Igor Ostrovsky on August 11th, 2008

Big-Oh notation is a simple and powerful way to express how running time of a particular algorithm depends on the size of the input. When you say that a particular algorithm runs in O(N2) time, you mean that the number of steps the algorithm takes is proportional to the input size squared. Or, in mathematical terms, there is some fixed constant C, such that to process input of size N, the algorithm needs at most C x N2 steps. One interesting question is how to define a “step”. The beauty of the Big-Oh notation is that any somewhat reasonable definition of a step will do. The step could be a clock cycle, a hardware instruction, or an expression in source code. If an algorithm takes O(N) steps according to one definition of a “step”, it takes O(N) according to all reasonable definitions.

While this is great, you already probably heard it a thousand times. But, what about the complexity of parallel programs? A major departure from the sequential case is that the number of steps an algorithm takes and the actual real-world time may not be proportional. In the parallel case, we may have potentially many cores executing the computation steps!

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Igor Ostrovsky on July 21st, 2008

Skip lists are a fascinating data structure: very simple, and yet have the same asymptotic efficiency as much more complicated AVL trees and red-black trees. While many standard libraries for various programming languages provide a sorted set data structure, there are numerous problems that require more control over the internal data structure than a sorted set exposes. In this article, I will discuss the asymptotic efficiency of operations on skip lists, the ideas that make them work, and their interesting use cases. And, of course, I will give you the source code for a skip list in C#.

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Igor Ostrovsky on June 16th, 2008

There is a lot of information on the concurrent primitives and concepts exposed by the .NET Framework 3.5 available on MSDN, blogs, and other websites. The goal of this post is to distill the information into an easy-to-digest high-level summary: what are the different pieces, where they differ and how they relate. If you want to know the difference between a Thread and a BackgroundWorker, or what is the point of interlocked operations, you are reading the right article.

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I realized that there is a very clean way to express a multi-clause if statement by composing ternary conditional operators like this:

var result = 
    condition1 ? result1
    : condition2 ? result2
    : condition3 ? result4
          ...
    : conditionN ? resultN
    : default;

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Igor Ostrovsky on May 26th, 2008

In responses to my last week’s post, several readers mentioned LINQ-like operators they implemented themselves. I also had ideas for operators that would lead to neat solutions for some problems, so I decided to give it some thought and collect up the most useful operators into a reusable library.

My goal was to include operators that are simple to use, but applicable to a broad range of problems. I  left out operators that I thought were either too complicated to use, or too specific to a particular problem domain.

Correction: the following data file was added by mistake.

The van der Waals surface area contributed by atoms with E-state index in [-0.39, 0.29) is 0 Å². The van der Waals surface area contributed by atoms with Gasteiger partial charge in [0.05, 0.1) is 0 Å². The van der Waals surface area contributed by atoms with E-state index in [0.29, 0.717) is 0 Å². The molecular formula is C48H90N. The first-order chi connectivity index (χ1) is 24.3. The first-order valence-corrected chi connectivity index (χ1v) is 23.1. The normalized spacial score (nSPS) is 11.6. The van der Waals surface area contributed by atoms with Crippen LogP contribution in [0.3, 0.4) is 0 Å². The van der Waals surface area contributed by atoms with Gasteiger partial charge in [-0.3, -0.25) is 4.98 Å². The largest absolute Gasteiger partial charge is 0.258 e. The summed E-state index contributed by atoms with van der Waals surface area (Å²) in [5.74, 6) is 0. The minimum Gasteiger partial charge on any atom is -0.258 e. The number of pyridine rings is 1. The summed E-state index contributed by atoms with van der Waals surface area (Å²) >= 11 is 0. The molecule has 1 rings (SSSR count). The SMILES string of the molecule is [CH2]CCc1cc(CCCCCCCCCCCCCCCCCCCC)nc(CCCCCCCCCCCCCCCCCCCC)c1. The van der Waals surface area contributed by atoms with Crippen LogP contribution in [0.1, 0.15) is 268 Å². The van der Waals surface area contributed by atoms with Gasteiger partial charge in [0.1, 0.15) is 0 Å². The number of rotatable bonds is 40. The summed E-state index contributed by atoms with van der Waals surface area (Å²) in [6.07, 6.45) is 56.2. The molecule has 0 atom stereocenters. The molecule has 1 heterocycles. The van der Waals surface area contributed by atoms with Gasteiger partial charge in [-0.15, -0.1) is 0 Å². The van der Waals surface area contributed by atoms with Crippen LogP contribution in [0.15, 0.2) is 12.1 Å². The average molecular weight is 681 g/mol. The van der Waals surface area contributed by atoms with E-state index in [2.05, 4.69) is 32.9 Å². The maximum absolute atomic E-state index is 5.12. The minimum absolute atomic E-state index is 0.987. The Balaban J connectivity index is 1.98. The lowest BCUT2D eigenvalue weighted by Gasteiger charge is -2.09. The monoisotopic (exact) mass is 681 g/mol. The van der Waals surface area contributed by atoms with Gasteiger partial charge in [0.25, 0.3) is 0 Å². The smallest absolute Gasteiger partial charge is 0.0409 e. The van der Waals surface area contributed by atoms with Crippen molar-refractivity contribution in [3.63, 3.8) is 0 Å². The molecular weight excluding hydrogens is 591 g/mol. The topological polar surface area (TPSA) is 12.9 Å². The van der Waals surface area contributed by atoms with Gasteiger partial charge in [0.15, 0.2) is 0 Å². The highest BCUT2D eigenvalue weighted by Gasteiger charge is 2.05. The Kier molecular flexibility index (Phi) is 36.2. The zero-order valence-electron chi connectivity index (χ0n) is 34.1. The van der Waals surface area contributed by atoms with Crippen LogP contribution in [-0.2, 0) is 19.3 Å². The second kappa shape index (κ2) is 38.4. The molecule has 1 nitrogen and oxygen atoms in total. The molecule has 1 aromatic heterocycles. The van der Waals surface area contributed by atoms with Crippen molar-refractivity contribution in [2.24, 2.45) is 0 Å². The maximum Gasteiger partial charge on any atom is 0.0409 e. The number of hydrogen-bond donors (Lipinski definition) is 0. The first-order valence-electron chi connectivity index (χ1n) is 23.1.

You can download the full source code of the library here (rename the file to ExtendedEnumerable.cs). Read on to find out what it contains.

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Igor Ostrovsky on May 18th, 2008

Ever since I learned about LINQ, I keep discovering new ways to use it to improve my code. Every trick makes my code a little bit faster to write, and a little bit easier to read.

This posting summarizes some of the tricks that I came across. I will show you how to use LINQ to:

If you have your own bag of LINQ tricks, please share them in the comments! Also, if you like this article, you may like my next article, Extended LINQ: additional operators for LINQ to objects.

1. Initialize an array 

Often, you need to initialize elements of an array to either the same value, or to an increasing sequence values, or possibly to a sequence increasing or decreasing by a step different from one. With LINQ, you can do all of this within the array initializer – no for loops necessary!

In the following code sample, the first line initializes a to an array of length 10 with all elements set to -1, the second line initializes b to (0,1,..9), and the third line initializes c to (100,110,…,190):

int[] a = Enumerable.Repeat(-1, 10).ToArray();
int[] b = Enumerable.Range(0, 10).ToArray();
int[] c = Enumerable.Range(0, 10).Select(i => 100 + 10 * i).ToArray();

A word of caution: if you are initializing large arrays, you may want to forego the elegance and use the old-fashioned for loop instead. The LINQ solution will grow the array dynamically, so garbage arrays will need to be collected by the runtime. That said, I use this trick all the time when initializing small arrays, or in testing/debugging code.

2. Iterate over multiple arrays in a single loop 

A friend asked me a C# question: is there a way to iterate over multiple collections with the same loop? His code looked something like this:

foreach (var x in array1) {
    DoSomething(x);
}

foreach (var x in array2) {
    DoSomething(x);
}

In his case, the loop body was larger, and he did not like the duplicated code. But, he also did not want to allocate a new array to hold elements from both array1 and array2.

LINQ provides an elegant solution to this problem: the Concat operator. You can rewrite the above two loops with a single loop as follows:

foreach (var x in array1.Concat(array2)) {
    DoSomething(x);
}

Note that since LINQ operates at the enumerator level, it will not allocate a new array to hold elements of array1 and array2. So, on top of being rather elegant, this solution is also space-efficient.

3. Generate a random sequence 

This is a simple trick to generate a random sequence of length N: